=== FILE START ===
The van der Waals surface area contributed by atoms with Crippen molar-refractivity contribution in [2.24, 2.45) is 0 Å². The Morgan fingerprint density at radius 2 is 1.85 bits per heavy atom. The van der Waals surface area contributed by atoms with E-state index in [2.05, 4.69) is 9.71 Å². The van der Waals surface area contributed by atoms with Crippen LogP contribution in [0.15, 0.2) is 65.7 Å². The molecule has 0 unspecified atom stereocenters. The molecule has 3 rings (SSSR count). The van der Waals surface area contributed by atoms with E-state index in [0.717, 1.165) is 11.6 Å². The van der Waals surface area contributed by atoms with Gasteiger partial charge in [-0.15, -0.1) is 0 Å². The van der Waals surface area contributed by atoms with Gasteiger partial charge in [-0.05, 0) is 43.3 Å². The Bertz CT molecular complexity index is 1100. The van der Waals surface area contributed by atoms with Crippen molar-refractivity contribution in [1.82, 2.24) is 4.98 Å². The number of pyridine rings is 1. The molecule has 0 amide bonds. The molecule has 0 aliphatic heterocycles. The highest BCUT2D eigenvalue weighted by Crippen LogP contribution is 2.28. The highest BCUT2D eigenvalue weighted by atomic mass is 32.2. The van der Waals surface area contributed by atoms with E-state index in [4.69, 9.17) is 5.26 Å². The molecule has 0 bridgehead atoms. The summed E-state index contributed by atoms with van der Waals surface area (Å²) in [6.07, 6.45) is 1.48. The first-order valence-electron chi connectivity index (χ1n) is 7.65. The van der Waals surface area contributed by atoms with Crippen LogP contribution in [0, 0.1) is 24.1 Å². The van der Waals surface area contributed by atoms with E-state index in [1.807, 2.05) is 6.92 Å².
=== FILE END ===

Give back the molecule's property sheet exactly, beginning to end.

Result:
The van der Waals surface area contributed by atoms with Crippen molar-refractivity contribution in [2.24, 2.45) is 0 Å². The Morgan fingerprint density at radius 2 is 1.85 bits per heavy atom. The van der Waals surface area contributed by atoms with E-state index in [2.05, 4.69) is 9.71 Å². The van der Waals surface area contributed by atoms with Crippen LogP contribution in [0.15, 0.2) is 65.7 Å². The molecule has 0 unspecified atom stereocenters. The molecule has 3 rings (SSSR count). The van der Waals surface area contributed by atoms with E-state index in [0.717, 1.165) is 11.6 Å². The van der Waals surface area contributed by atoms with Gasteiger partial charge in [-0.15, -0.1) is 0 Å². The van der Waals surface area contributed by atoms with Gasteiger partial charge in [-0.05, 0) is 43.3 Å². The Bertz CT molecular complexity index is 1100. The van der Waals surface area contributed by atoms with Crippen molar-refractivity contribution in [1.82, 2.24) is 4.98 Å². The number of pyridine rings is 1. The molecule has 0 amide bonds. The molecule has 0 aliphatic heterocycles. The highest BCUT2D eigenvalue weighted by Crippen LogP contribution is 2.28. The highest BCUT2D eigenvalue weighted by atomic mass is 32.2. The van der Waals surface area contributed by atoms with E-state index in [4.69, 9.17) is 5.26 Å². The molecule has 0 bridgehead atoms. The summed E-state index contributed by atoms with van der Waals surface area (Å²) in [6.07, 6.45) is 1.48. The first-order valence-electron chi connectivity index (χ1n) is 7.65. The van der Waals surface area contributed by atoms with Crippen LogP contribution in [0, 0.1) is 24.1 Å². The van der Waals surface area contributed by atoms with E-state index in [1.807, 2.05) is 6.92 Å².